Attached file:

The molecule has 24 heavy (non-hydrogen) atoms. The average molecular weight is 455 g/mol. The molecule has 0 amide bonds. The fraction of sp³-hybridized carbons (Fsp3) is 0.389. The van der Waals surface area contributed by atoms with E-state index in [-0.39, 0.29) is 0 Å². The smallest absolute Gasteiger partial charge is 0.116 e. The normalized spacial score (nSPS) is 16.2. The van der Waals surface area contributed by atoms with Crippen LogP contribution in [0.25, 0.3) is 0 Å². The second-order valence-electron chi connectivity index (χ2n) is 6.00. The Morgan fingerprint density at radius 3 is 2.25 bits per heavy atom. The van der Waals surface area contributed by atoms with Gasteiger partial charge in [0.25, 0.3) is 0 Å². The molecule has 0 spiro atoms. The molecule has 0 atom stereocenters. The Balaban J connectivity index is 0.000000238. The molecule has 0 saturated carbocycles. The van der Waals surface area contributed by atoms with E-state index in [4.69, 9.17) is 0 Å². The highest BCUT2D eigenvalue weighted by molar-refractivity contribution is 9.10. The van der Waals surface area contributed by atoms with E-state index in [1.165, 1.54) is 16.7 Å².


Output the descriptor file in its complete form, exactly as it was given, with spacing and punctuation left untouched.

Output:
The molecule has 24 heavy (non-hydrogen) atoms. The average molecular weight is 455 g/mol. The molecule has 0 amide bonds. The fraction of sp³-hybridized carbons (Fsp3) is 0.389. The van der Waals surface area contributed by atoms with E-state index in [-0.39, 0.29) is 0 Å². The smallest absolute Gasteiger partial charge is 0.116 e. The normalized spacial score (nSPS) is 16.2. The van der Waals surface area contributed by atoms with Crippen LogP contribution in [0.25, 0.3) is 0 Å². The second-order valence-electron chi connectivity index (χ2n) is 6.00. The Morgan fingerprint density at radius 3 is 2.25 bits per heavy atom. The van der Waals surface area contributed by atoms with Gasteiger partial charge in [0.25, 0.3) is 0 Å². The molecule has 0 spiro atoms. The molecule has 0 atom stereocenters. The Balaban J connectivity index is 0.000000238. The molecule has 0 saturated carbocycles. The van der Waals surface area contributed by atoms with E-state index in [4.69, 9.17) is 0 Å². The highest BCUT2D eigenvalue weighted by molar-refractivity contribution is 9.10. The van der Waals surface area contributed by atoms with E-state index in [1.165, 1.54) is 16.7 Å².